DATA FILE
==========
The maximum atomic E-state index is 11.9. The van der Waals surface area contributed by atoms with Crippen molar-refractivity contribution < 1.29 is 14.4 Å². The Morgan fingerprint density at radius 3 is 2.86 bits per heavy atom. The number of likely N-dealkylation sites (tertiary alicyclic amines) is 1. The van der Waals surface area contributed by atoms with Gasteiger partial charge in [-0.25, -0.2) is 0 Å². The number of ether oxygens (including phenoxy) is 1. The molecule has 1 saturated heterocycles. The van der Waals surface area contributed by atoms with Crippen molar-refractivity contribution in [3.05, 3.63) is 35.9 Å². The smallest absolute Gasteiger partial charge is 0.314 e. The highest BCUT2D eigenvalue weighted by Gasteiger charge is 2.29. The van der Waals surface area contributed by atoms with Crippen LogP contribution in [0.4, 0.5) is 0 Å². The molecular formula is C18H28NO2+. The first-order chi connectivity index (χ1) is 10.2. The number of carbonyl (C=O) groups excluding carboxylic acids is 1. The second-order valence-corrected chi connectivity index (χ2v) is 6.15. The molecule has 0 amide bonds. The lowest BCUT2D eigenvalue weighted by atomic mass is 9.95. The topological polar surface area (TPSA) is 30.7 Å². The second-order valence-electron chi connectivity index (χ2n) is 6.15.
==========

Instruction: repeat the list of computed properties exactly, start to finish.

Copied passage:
The maximum atomic E-state index is 11.9. The van der Waals surface area contributed by atoms with Crippen molar-refractivity contribution < 1.29 is 14.4 Å². The Morgan fingerprint density at radius 3 is 2.86 bits per heavy atom. The number of likely N-dealkylation sites (tertiary alicyclic amines) is 1. The van der Waals surface area contributed by atoms with Gasteiger partial charge in [-0.25, -0.2) is 0 Å². The number of ether oxygens (including phenoxy) is 1. The molecule has 1 saturated heterocycles. The van der Waals surface area contributed by atoms with Crippen molar-refractivity contribution in [3.05, 3.63) is 35.9 Å². The smallest absolute Gasteiger partial charge is 0.314 e. The highest BCUT2D eigenvalue weighted by Gasteiger charge is 2.29. The van der Waals surface area contributed by atoms with Crippen LogP contribution in [0.4, 0.5) is 0 Å². The molecular formula is C18H28NO2+. The first-order chi connectivity index (χ1) is 10.2. The number of carbonyl (C=O) groups excluding carboxylic acids is 1. The second-order valence-corrected chi connectivity index (χ2v) is 6.15. The molecule has 0 amide bonds. The lowest BCUT2D eigenvalue weighted by atomic mass is 9.95. The topological polar surface area (TPSA) is 30.7 Å². The second-order valence-electron chi connectivity index (χ2n) is 6.15.